The rural place of residence as a predictor for the lower SF36 MCS among patients with LoS is firstly reported. On contrary, Zagozdzon et al. [12] found better mental health of Polish women aged 45–60 living in rural areas compared to those from urban settings. According to the authors [12], area of residence is strongly associated with environmental and psychosocial factors determining HRQoL in the spheres of physical and mental health. Poor subjective health, chronic diseases and low socioeconomic status may negatively affect the HRQoL of rural populations [12, 13]. Other sociodemographic factors evaluated firstly were education, marital and employment status, and none of them obtained significant results, neither in SF-36 nor in Skindex-29. Likewise, the effect of selected socioeconomic variables (race, regional income status and health insurance status) on HRQoL was investigated by Klimas et al. [5] and no significance for the functioning of LoS patients was shown.

Out of the clinical features of LoS assessed in our patients, only the LoSCAT summary score, subjective symptoms (itching, burning sensation, skin tightness or pain) and musculoskeletal involvement influenced the SF-36 PCS. Activity of the disease per se did not affect HRQoL of study subjects. Similarly to Klimas et al. results [5], the mLoSSI was more closely linked with Skindex-29 scores and SF-36 PCS than the LoSDI but no significant correlations were found, as previously described [17, 24]. Therefore, scores of the mLoSSI and LoSDI were added together and the relationship of the summary score with HRQoL was assessed. The sum of both indexes- the mLoSSI and LoSDI- seems to reflect general severity of skin lesions, as in the case of changes in the activity of LoS the signs of the damage usually occur. However, despite the correlation between the SF-36 PCS and the LoSCAT summary score, no significant impact of this score on Skindex-29 was revealed. The small sample size probably hindered the identifying of significant relationships from the data. Finding the itch, pain or other subjective symptoms as well as functional impairment among the factors influencing the HRQoL in adult LoS patients confirmed similar results from earlier reports [4,5,6,7, 11]. The SF-36 PCS was significantly affected by LoS accompanying complaints and extracutaneous features, while they did not significantly correlated with Skindex-29 score of the study subjects. Nonetheless, one third of them (i.e. 20% mildly, 10% moderately to severely) had impaired functioning domain.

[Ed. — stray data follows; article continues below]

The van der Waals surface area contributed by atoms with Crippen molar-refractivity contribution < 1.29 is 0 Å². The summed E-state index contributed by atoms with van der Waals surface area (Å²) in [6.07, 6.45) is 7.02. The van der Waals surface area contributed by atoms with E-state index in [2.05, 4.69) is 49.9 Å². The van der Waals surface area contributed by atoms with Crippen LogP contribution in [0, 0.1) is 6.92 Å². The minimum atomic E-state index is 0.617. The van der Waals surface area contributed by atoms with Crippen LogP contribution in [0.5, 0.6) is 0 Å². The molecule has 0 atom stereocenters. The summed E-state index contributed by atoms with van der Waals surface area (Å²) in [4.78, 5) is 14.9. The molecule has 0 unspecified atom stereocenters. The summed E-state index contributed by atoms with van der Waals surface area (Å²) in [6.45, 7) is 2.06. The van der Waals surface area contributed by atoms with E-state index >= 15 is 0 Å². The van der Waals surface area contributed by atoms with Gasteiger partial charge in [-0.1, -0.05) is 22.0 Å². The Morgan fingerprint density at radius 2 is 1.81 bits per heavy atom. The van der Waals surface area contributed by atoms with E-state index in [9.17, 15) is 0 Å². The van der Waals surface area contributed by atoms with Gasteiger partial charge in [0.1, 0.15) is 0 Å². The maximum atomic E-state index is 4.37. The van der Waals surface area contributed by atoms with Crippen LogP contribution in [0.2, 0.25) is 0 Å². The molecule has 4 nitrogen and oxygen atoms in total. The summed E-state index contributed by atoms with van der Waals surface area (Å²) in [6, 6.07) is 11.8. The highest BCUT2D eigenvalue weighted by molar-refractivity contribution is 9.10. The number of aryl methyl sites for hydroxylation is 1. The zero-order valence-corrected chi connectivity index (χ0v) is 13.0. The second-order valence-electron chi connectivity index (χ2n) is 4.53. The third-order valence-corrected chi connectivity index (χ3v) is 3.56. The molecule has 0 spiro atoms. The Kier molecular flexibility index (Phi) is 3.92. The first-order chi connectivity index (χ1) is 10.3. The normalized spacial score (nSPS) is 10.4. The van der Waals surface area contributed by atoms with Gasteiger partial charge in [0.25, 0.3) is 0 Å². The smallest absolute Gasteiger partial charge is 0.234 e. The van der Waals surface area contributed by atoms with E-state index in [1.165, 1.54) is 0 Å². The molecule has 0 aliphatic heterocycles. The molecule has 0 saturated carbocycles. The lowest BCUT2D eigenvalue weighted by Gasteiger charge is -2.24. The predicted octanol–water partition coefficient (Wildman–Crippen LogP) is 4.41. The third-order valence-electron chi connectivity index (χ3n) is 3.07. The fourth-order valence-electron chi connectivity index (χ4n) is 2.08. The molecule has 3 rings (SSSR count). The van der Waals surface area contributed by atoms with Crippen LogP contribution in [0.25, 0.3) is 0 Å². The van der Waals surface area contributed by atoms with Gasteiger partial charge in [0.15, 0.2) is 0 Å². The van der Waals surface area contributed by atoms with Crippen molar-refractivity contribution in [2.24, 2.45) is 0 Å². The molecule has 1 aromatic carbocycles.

There was no correlation between the LoS subtype and HRQoL in the present study. What is more, percentage of body surface area involved influenced neither skin disease-specific nor universal questionare scores. Some researchers, including the group from Poland signalized that Skindex-29 or DLQI score may not be linked with LoS subtype [4, 9]. However, it should be underlined that in the lager studies, patients with generalized LoS had significantly poorer HRQOL than those with the plaque or other subtype of the disease [5, 10]. LoS was also reported to have negative impact on HRQoL with the greater number of affected body segments or with greater lesion number [11]. Furthermore, neither disease duration nor number of recurrences correlated with HRQoL of our patients. Similar results for HRQoL and disease duration were described by Kroft et al. and Das et al. [4, 6]. Most importantly, further research should include larger groups of patients representing different characteristics.